An Open Letter to Royson James


I take back some of what I said in this post. Toronto Star columnist Royson James redeemed himself considerably with this post debunking the myths surrounding Toronto’s fiscal crisis. He takes on six inaccurate assumptions, and doesn’t pull his punches for anybody. Mike Harris fans should take comfort in the fact that James notes that Harris isn’t the source of all of Toronto’s current problems (the roots date back to his predecessors Rae, Peterson and even Davis), and there have even been some benefits to the Common Sense Revolutionary’s time in office. Go read the whole thing.

But one of his debunks (if I can use that term) is still wholly inaccurate. It relates to the supposed benefit of Mike Harris uploading the costs of education, thus saving Toronto property taxpayers over $500 million. That simply isn’t what happened.

So, I figured, enough grousing on my blog; let’s write Mr. James an e-mail. And this is what I wrote.

Re: Debunking the myths of Toronto’s fiscal woes
Wednesday, August 22, 2007, 9:11 PM

Dear Mr. James

I appreciated your column today debunking the myths of Toronto’s financial crisis, but I think you got one of them wrong. You wrote:

As part of the services swap in 1998, the province assumed $565 million in education costs that Toronto used to cover out of property taxes. Instead of having to reduce its tax rate, the city was given the “tax room” to spend the savings on other municipal services. That’s still the case today.

There are several problems with this statement. First of all, the education costs that Toronto used to cover out of property taxes were not charged by the City of Toronto, but by the Toronto District School Board, which was in many ways a separate level of government that, until Harris came along, had a fair amount of power to go with its responsibility. To suggest that by uploading these costs to the province saved Toronto City Council money is a mistake.

At best, city council could only have benefited from these savings by explicitly raising property taxes to cover the “tax room”, and do not forget that Mike Harris prevented the City of Toronto from doing that. By provincial edict, city property tax hikes were capped at 3% per year, with commercial tax hikes capped at half that rate. This cap was only removed after the Eves government fell from power.

Finally, I don’t know how it is with your tax bill, but the provincial upload of costs has proven to be effectively meaningless throughout the province. I’m paying for my education costs out of my property tax bill. The amount is determined by the province through a complex formula, but from my neck of the woods, education has not moved onto the income tax base by any stretch of the imagination. If this is the case for Toronto, city council would have had even less tax room to cover the “upload”, since the property taxes would still be there — and the city’s tax increase would be very visible on the property tax bill.

As an example, witness this document on the Ontario government’s website, describing the provincial government’s announcement of business education tax rates for broad commercial and industrial property classes for 2004:

Finally, there is still that pesky $120 million levy imposed by the Harris government on Toronto taxpayers that goes to schools outside the city of Toronto — a levy that McGuinty still hasn’t eliminated. Maybe then we could get some tax room.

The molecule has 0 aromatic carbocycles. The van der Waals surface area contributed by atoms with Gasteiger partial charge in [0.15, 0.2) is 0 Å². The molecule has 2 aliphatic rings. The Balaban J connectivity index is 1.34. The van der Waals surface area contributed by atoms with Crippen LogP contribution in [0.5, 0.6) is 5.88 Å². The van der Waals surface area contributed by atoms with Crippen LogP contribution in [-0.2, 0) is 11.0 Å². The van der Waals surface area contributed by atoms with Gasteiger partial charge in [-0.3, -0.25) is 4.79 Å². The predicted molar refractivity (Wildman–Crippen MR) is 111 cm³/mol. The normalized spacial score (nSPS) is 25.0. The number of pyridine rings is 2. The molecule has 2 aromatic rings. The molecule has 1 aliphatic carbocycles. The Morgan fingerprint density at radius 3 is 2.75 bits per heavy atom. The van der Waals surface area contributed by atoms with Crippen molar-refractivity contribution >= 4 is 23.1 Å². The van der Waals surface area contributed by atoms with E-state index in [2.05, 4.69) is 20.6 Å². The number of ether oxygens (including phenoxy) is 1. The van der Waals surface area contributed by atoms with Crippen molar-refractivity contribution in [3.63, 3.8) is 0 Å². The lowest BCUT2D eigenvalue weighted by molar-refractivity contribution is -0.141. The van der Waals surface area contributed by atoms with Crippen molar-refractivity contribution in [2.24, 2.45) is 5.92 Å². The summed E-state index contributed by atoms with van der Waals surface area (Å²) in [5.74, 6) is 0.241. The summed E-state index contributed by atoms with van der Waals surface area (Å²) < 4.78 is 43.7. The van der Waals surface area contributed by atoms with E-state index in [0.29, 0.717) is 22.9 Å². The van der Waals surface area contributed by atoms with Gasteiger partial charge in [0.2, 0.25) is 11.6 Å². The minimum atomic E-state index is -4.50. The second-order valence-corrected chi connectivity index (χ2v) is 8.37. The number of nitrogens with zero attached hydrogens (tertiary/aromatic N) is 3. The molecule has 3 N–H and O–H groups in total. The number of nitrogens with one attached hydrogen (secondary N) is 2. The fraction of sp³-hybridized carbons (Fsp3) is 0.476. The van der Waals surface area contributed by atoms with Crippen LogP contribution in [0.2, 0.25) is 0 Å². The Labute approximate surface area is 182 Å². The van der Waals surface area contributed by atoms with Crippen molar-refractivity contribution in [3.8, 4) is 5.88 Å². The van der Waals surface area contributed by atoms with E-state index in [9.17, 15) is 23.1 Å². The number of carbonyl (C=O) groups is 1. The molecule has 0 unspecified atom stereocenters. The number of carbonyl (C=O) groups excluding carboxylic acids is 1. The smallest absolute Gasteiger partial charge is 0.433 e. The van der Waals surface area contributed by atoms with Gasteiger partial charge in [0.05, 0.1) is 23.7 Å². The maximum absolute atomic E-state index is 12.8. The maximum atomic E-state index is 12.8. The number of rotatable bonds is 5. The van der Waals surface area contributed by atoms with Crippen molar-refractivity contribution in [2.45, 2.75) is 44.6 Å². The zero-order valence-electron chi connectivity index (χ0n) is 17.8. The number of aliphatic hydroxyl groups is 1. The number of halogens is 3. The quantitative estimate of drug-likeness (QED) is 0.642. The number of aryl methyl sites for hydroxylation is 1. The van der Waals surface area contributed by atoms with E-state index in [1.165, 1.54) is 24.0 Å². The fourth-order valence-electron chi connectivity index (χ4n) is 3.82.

I think we can agree that the whole downloading kerfuffle has been one big disaster for all the municipalities of the province of Ontario. Not only did Mike Harris ignore the advice of his adviser, David Crombie, who headed the “who does what” committee (who recommended that social services go up and education costs go down), it was clearly implemented in a very haphazard way.

We used to have an education system that, while expensive for local taxpayers, was still responsive to local voters. Now, our education system is managed from Queen’s Park, but with vestigial trustees who are elected to do mostly nothing, paid for by property taxes that are not set by municipal councillors. It would have been better if education were fully uploaded to the provincial level. The problem is, it hasn’t been, fully.

Yours sincerely,
James Bow

We’ll see if he responds (I doubt it; he must get a lot of mail).

(Update: Friday, August 24, 8:51 a.m.): I should have posted this sooner, but I was otherwise occupied all day yesterday. I’ve got to give Mr. James credit as he doesn’t seem to sleep. He replied at 1 a.m. to my e-mail. Nothing major; just one line:

I am right. Even the city documents show the 565 million dollars as an offset against the downloading.

I guess we’ll have to agree to disagree. I still think, when the province is still paying for its education responsibilities by collecting property taxes, the benefit of this “upload” is significantly reduced. Not many people think of property taxes as anything other than a municipal tax, and with the change effectively meaning that property taxes have not decreased, the amount of room available to Toronto City Council to tax into the $565 million provincial upload is extremely limited.

And, again, I should point out that the city’s ability to increase its taxes was severely limited by the Harris administration, who forced city council to keep property taxes at the rate of inflation or lower for almost five years, while at the same time saddling the city with social services costs that could not be cut. The result is as you’ve seen it: a desperately underfunded TTC, police services under stress, deferred road maintenance and dirtier streets and parks.

blog comments powered by Disqus